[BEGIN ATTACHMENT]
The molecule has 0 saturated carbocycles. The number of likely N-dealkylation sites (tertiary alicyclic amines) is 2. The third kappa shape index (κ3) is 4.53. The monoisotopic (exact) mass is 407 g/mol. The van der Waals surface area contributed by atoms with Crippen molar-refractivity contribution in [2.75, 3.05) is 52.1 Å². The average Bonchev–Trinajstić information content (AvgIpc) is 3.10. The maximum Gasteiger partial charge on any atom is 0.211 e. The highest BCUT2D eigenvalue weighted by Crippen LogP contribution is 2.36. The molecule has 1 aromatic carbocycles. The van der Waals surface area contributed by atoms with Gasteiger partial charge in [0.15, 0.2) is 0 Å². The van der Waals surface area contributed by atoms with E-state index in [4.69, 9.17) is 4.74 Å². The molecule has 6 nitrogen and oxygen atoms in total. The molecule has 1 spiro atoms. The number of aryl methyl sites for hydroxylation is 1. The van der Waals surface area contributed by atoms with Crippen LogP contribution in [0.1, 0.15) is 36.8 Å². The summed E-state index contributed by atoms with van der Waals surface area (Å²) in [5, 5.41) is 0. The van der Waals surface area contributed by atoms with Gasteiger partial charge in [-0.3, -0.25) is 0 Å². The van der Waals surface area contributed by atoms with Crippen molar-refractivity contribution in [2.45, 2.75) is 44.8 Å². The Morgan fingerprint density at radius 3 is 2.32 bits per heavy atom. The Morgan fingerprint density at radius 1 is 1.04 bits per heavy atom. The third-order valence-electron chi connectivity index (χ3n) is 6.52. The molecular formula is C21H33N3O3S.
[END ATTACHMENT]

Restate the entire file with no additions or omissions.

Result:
The molecule has 0 saturated carbocycles. The number of likely N-dealkylation sites (tertiary alicyclic amines) is 2. The third kappa shape index (κ3) is 4.53. The monoisotopic (exact) mass is 407 g/mol. The van der Waals surface area contributed by atoms with Crippen molar-refractivity contribution in [2.75, 3.05) is 52.1 Å². The average Bonchev–Trinajstić information content (AvgIpc) is 3.10. The maximum Gasteiger partial charge on any atom is 0.211 e. The highest BCUT2D eigenvalue weighted by Crippen LogP contribution is 2.36. The molecule has 1 aromatic carbocycles. The van der Waals surface area contributed by atoms with Gasteiger partial charge in [0.15, 0.2) is 0 Å². The van der Waals surface area contributed by atoms with E-state index in [4.69, 9.17) is 4.74 Å². The molecule has 6 nitrogen and oxygen atoms in total. The molecule has 1 spiro atoms. The number of aryl methyl sites for hydroxylation is 1. The van der Waals surface area contributed by atoms with Crippen LogP contribution in [0.1, 0.15) is 36.8 Å². The summed E-state index contributed by atoms with van der Waals surface area (Å²) in [5, 5.41) is 0. The van der Waals surface area contributed by atoms with Gasteiger partial charge in [-0.3, -0.25) is 0 Å². The van der Waals surface area contributed by atoms with Crippen molar-refractivity contribution in [2.45, 2.75) is 44.8 Å². The Morgan fingerprint density at radius 3 is 2.32 bits per heavy atom. The Morgan fingerprint density at radius 1 is 1.04 bits per heavy atom. The third-order valence-electron chi connectivity index (χ3n) is 6.52. The molecular formula is C21H33N3O3S.